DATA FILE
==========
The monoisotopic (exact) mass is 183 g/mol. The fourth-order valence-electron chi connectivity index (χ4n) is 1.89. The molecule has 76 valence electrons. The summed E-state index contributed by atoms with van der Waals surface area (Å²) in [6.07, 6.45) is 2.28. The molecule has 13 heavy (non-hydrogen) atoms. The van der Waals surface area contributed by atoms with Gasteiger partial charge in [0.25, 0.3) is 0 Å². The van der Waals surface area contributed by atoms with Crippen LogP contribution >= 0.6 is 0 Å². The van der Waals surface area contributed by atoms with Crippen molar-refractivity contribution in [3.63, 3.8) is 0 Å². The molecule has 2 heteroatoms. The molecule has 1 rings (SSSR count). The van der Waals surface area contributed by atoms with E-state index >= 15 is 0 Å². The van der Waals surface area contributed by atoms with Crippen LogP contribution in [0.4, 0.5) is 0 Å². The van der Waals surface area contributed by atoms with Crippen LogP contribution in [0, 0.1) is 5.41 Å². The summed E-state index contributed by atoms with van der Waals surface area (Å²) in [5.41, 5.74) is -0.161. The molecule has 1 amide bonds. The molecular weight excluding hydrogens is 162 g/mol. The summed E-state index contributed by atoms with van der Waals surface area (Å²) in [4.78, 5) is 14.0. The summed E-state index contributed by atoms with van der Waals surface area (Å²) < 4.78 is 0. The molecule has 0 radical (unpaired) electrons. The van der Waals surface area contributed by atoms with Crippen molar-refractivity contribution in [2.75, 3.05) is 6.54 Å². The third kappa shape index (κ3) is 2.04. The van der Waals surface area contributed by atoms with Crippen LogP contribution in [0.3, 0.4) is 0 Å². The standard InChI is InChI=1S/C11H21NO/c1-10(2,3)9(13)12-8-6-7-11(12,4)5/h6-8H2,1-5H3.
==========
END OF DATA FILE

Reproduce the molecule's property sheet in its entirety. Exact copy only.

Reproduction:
The monoisotopic (exact) mass is 183 g/mol. The fourth-order valence-electron chi connectivity index (χ4n) is 1.89. The molecule has 76 valence electrons. The summed E-state index contributed by atoms with van der Waals surface area (Å²) in [6.07, 6.45) is 2.28. The molecule has 13 heavy (non-hydrogen) atoms. The van der Waals surface area contributed by atoms with Gasteiger partial charge in [0.25, 0.3) is 0 Å². The van der Waals surface area contributed by atoms with Crippen LogP contribution >= 0.6 is 0 Å². The van der Waals surface area contributed by atoms with Crippen molar-refractivity contribution in [3.63, 3.8) is 0 Å². The molecule has 2 heteroatoms. The molecule has 1 rings (SSSR count). The van der Waals surface area contributed by atoms with E-state index >= 15 is 0 Å². The van der Waals surface area contributed by atoms with Crippen LogP contribution in [0.4, 0.5) is 0 Å². The van der Waals surface area contributed by atoms with Crippen LogP contribution in [0, 0.1) is 5.41 Å². The summed E-state index contributed by atoms with van der Waals surface area (Å²) in [5.41, 5.74) is -0.161. The molecule has 1 amide bonds. The molecular weight excluding hydrogens is 162 g/mol. The summed E-state index contributed by atoms with van der Waals surface area (Å²) in [4.78, 5) is 14.0. The summed E-state index contributed by atoms with van der Waals surface area (Å²) < 4.78 is 0. The molecule has 0 radical (unpaired) electrons. The van der Waals surface area contributed by atoms with Crippen molar-refractivity contribution in [2.75, 3.05) is 6.54 Å². The third kappa shape index (κ3) is 2.04. The van der Waals surface area contributed by atoms with Crippen LogP contribution in [0.3, 0.4) is 0 Å². The standard InChI is InChI=1S/C11H21NO/c1-10(2,3)9(13)12-8-6-7-11(12,4)5/h6-8H2,1-5H3.